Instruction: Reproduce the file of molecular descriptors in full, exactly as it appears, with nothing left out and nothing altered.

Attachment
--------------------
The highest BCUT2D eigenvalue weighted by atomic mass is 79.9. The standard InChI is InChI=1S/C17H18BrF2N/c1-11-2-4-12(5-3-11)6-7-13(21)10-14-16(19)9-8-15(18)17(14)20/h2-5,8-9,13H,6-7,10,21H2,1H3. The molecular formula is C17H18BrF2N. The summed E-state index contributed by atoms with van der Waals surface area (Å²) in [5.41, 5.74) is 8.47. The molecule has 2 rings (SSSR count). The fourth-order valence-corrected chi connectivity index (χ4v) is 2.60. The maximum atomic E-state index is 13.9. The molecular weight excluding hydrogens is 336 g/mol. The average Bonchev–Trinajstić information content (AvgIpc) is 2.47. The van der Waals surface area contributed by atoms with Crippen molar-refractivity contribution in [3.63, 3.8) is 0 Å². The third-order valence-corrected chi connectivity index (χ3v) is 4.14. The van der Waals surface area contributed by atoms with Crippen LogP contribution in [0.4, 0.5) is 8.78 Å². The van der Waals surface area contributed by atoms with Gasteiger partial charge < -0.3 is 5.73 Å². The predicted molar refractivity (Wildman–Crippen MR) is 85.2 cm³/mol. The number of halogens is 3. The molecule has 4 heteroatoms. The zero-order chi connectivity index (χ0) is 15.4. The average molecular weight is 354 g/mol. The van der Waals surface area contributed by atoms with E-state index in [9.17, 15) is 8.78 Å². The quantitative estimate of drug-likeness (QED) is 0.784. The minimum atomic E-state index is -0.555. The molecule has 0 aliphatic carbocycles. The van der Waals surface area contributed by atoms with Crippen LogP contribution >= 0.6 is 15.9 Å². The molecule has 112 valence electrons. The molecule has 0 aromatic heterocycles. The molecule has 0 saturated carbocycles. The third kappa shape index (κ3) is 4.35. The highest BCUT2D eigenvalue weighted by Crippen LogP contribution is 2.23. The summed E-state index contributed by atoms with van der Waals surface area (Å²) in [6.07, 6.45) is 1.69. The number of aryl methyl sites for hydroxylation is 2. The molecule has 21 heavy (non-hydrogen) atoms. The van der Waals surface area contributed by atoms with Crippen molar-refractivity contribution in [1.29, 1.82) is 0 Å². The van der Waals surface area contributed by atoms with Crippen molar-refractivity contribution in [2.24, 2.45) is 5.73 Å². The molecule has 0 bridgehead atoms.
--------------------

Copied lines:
The highest BCUT2D eigenvalue weighted by atomic mass is 79.9. The standard InChI is InChI=1S/C17H18BrF2N/c1-11-2-4-12(5-3-11)6-7-13(21)10-14-16(19)9-8-15(18)17(14)20/h2-5,8-9,13H,6-7,10,21H2,1H3. The molecular formula is C17H18BrF2N. The summed E-state index contributed by atoms with van der Waals surface area (Å²) in [5.41, 5.74) is 8.47. The molecule has 2 rings (SSSR count). The fourth-order valence-corrected chi connectivity index (χ4v) is 2.60. The maximum atomic E-state index is 13.9. The molecular weight excluding hydrogens is 336 g/mol. The average Bonchev–Trinajstić information content (AvgIpc) is 2.47. The van der Waals surface area contributed by atoms with Crippen molar-refractivity contribution in [3.63, 3.8) is 0 Å². The third-order valence-corrected chi connectivity index (χ3v) is 4.14. The van der Waals surface area contributed by atoms with Crippen LogP contribution in [0.4, 0.5) is 8.78 Å². The van der Waals surface area contributed by atoms with Gasteiger partial charge < -0.3 is 5.73 Å². The predicted molar refractivity (Wildman–Crippen MR) is 85.2 cm³/mol. The number of halogens is 3. The molecule has 4 heteroatoms. The zero-order chi connectivity index (χ0) is 15.4. The average molecular weight is 354 g/mol. The van der Waals surface area contributed by atoms with E-state index in [9.17, 15) is 8.78 Å². The quantitative estimate of drug-likeness (QED) is 0.784. The minimum atomic E-state index is -0.555. The molecule has 0 aliphatic carbocycles. The van der Waals surface area contributed by atoms with Crippen LogP contribution >= 0.6 is 15.9 Å². The molecule has 112 valence electrons. The molecule has 0 aromatic heterocycles. The molecule has 0 saturated carbocycles. The third kappa shape index (κ3) is 4.35. The highest BCUT2D eigenvalue weighted by Crippen LogP contribution is 2.23. The summed E-state index contributed by atoms with van der Waals surface area (Å²) in [6.07, 6.45) is 1.69. The number of aryl methyl sites for hydroxylation is 2. The molecule has 21 heavy (non-hydrogen) atoms. The van der Waals surface area contributed by atoms with Crippen molar-refractivity contribution in [1.29, 1.82) is 0 Å². The van der Waals surface area contributed by atoms with Crippen molar-refractivity contribution in [2.24, 2.45) is 5.73 Å². The molecule has 0 bridgehead atoms.